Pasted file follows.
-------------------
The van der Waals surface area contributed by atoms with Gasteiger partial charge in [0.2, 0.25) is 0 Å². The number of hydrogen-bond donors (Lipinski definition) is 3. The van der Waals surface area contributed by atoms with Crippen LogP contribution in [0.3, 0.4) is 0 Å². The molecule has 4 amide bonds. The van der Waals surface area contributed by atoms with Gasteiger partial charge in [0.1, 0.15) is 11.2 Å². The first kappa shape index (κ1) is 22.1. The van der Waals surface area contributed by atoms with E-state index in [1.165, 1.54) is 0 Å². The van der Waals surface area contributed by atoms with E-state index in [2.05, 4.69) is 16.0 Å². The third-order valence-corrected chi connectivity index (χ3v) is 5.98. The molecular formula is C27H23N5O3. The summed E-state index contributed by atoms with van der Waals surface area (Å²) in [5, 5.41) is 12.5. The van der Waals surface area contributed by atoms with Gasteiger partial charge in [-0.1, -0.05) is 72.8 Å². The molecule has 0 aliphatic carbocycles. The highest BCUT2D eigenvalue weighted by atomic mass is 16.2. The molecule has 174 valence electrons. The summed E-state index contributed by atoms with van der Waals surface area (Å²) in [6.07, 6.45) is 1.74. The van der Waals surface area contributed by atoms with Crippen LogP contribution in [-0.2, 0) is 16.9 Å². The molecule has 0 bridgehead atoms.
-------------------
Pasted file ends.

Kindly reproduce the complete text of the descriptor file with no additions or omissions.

The van der Waals surface area contributed by atoms with Gasteiger partial charge in [0.2, 0.25) is 0 Å². The number of hydrogen-bond donors (Lipinski definition) is 3. The van der Waals surface area contributed by atoms with Crippen LogP contribution in [0.3, 0.4) is 0 Å². The molecule has 4 amide bonds. The van der Waals surface area contributed by atoms with Gasteiger partial charge in [0.1, 0.15) is 11.2 Å². The first kappa shape index (κ1) is 22.1. The van der Waals surface area contributed by atoms with E-state index in [1.165, 1.54) is 0 Å². The van der Waals surface area contributed by atoms with E-state index in [2.05, 4.69) is 16.0 Å². The third-order valence-corrected chi connectivity index (χ3v) is 5.98. The molecular formula is C27H23N5O3. The summed E-state index contributed by atoms with van der Waals surface area (Å²) in [5, 5.41) is 12.5. The van der Waals surface area contributed by atoms with Gasteiger partial charge in [-0.1, -0.05) is 72.8 Å². The molecule has 0 aliphatic carbocycles. The highest BCUT2D eigenvalue weighted by atomic mass is 16.2. The molecule has 174 valence electrons. The summed E-state index contributed by atoms with van der Waals surface area (Å²) in [6.07, 6.45) is 1.74. The van der Waals surface area contributed by atoms with Crippen LogP contribution in [-0.2, 0) is 16.9 Å². The molecule has 0 bridgehead atoms.